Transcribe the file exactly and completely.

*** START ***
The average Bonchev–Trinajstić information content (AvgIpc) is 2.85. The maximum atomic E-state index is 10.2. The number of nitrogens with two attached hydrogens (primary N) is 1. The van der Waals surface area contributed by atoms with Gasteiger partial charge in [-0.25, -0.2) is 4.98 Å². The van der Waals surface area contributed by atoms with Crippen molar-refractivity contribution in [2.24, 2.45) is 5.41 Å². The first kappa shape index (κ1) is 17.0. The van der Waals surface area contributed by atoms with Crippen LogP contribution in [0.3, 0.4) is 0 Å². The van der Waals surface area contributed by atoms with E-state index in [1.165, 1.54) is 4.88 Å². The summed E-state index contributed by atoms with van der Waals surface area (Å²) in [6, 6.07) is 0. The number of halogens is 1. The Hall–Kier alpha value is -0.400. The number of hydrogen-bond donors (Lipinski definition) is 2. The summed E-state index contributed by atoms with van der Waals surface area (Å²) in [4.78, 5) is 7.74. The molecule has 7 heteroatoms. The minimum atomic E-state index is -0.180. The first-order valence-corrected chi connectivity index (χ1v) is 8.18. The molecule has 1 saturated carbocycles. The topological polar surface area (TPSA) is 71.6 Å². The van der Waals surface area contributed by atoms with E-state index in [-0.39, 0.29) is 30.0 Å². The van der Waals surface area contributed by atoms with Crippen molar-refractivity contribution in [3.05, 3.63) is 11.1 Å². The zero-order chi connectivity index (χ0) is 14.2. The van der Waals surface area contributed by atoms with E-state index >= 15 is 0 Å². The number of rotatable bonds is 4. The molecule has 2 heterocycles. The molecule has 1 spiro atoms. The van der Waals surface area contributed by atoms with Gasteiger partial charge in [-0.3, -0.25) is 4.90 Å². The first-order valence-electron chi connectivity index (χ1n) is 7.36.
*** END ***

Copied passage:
The average Bonchev–Trinajstić information content (AvgIpc) is 2.85. The maximum atomic E-state index is 10.2. The number of nitrogens with two attached hydrogens (primary N) is 1. The van der Waals surface area contributed by atoms with Gasteiger partial charge in [-0.25, -0.2) is 4.98 Å². The van der Waals surface area contributed by atoms with Crippen molar-refractivity contribution in [2.24, 2.45) is 5.41 Å². The first kappa shape index (κ1) is 17.0. The van der Waals surface area contributed by atoms with Crippen LogP contribution in [0.3, 0.4) is 0 Å². The van der Waals surface area contributed by atoms with E-state index in [1.165, 1.54) is 4.88 Å². The summed E-state index contributed by atoms with van der Waals surface area (Å²) in [6, 6.07) is 0. The number of halogens is 1. The Hall–Kier alpha value is -0.400. The number of hydrogen-bond donors (Lipinski definition) is 2. The summed E-state index contributed by atoms with van der Waals surface area (Å²) in [4.78, 5) is 7.74. The molecule has 7 heteroatoms. The minimum atomic E-state index is -0.180. The first-order valence-corrected chi connectivity index (χ1v) is 8.18. The molecule has 1 saturated carbocycles. The topological polar surface area (TPSA) is 71.6 Å². The van der Waals surface area contributed by atoms with E-state index in [-0.39, 0.29) is 30.0 Å². The van der Waals surface area contributed by atoms with Crippen molar-refractivity contribution in [3.05, 3.63) is 11.1 Å². The zero-order chi connectivity index (χ0) is 14.2. The van der Waals surface area contributed by atoms with E-state index >= 15 is 0 Å². The number of rotatable bonds is 4. The molecule has 2 heterocycles. The molecule has 1 spiro atoms. The van der Waals surface area contributed by atoms with Gasteiger partial charge in [-0.3, -0.25) is 4.90 Å². The first-order valence-electron chi connectivity index (χ1n) is 7.36.